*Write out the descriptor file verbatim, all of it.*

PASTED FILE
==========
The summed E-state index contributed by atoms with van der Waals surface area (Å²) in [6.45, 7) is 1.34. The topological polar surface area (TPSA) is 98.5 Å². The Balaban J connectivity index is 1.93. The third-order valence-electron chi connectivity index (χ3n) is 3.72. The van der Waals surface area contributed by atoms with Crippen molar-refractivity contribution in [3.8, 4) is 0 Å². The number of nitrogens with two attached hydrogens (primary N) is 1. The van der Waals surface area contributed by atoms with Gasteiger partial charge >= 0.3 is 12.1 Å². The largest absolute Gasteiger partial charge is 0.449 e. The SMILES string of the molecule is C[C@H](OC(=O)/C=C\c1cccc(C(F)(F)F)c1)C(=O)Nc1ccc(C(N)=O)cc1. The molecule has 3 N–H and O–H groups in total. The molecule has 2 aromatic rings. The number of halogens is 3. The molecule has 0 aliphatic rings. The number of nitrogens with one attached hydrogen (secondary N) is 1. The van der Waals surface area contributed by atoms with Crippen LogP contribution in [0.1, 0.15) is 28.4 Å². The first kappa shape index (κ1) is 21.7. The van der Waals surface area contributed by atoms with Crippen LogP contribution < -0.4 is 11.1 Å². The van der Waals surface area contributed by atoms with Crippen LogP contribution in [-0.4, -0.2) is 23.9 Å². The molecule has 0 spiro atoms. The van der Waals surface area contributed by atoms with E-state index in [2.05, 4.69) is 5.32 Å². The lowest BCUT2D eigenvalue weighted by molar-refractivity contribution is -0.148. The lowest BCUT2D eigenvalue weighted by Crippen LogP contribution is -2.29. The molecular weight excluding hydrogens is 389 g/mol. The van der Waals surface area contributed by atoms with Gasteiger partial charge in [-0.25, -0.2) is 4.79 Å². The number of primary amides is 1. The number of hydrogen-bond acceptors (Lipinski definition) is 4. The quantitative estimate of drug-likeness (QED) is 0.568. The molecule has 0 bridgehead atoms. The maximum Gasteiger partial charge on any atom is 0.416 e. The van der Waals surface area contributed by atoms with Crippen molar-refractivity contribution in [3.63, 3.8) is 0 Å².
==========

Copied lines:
The summed E-state index contributed by atoms with van der Waals surface area (Å²) in [6.45, 7) is 1.34. The topological polar surface area (TPSA) is 98.5 Å². The Balaban J connectivity index is 1.93. The third-order valence-electron chi connectivity index (χ3n) is 3.72. The van der Waals surface area contributed by atoms with Crippen molar-refractivity contribution in [3.8, 4) is 0 Å². The number of nitrogens with two attached hydrogens (primary N) is 1. The van der Waals surface area contributed by atoms with Gasteiger partial charge >= 0.3 is 12.1 Å². The largest absolute Gasteiger partial charge is 0.449 e. The SMILES string of the molecule is C[C@H](OC(=O)/C=C\c1cccc(C(F)(F)F)c1)C(=O)Nc1ccc(C(N)=O)cc1. The molecule has 3 N–H and O–H groups in total. The molecule has 2 aromatic rings. The number of halogens is 3. The molecule has 0 aliphatic rings. The number of nitrogens with one attached hydrogen (secondary N) is 1. The van der Waals surface area contributed by atoms with Crippen LogP contribution in [0.1, 0.15) is 28.4 Å². The first kappa shape index (κ1) is 21.7. The van der Waals surface area contributed by atoms with Crippen LogP contribution < -0.4 is 11.1 Å². The van der Waals surface area contributed by atoms with Crippen LogP contribution in [-0.4, -0.2) is 23.9 Å². The molecule has 0 spiro atoms. The van der Waals surface area contributed by atoms with E-state index in [2.05, 4.69) is 5.32 Å². The lowest BCUT2D eigenvalue weighted by molar-refractivity contribution is -0.148. The lowest BCUT2D eigenvalue weighted by Crippen LogP contribution is -2.29. The molecular weight excluding hydrogens is 389 g/mol. The van der Waals surface area contributed by atoms with Gasteiger partial charge in [-0.25, -0.2) is 4.79 Å². The number of primary amides is 1. The number of hydrogen-bond acceptors (Lipinski definition) is 4. The quantitative estimate of drug-likeness (QED) is 0.568. The molecule has 0 bridgehead atoms. The maximum Gasteiger partial charge on any atom is 0.416 e. The van der Waals surface area contributed by atoms with Crippen molar-refractivity contribution in [3.63, 3.8) is 0 Å².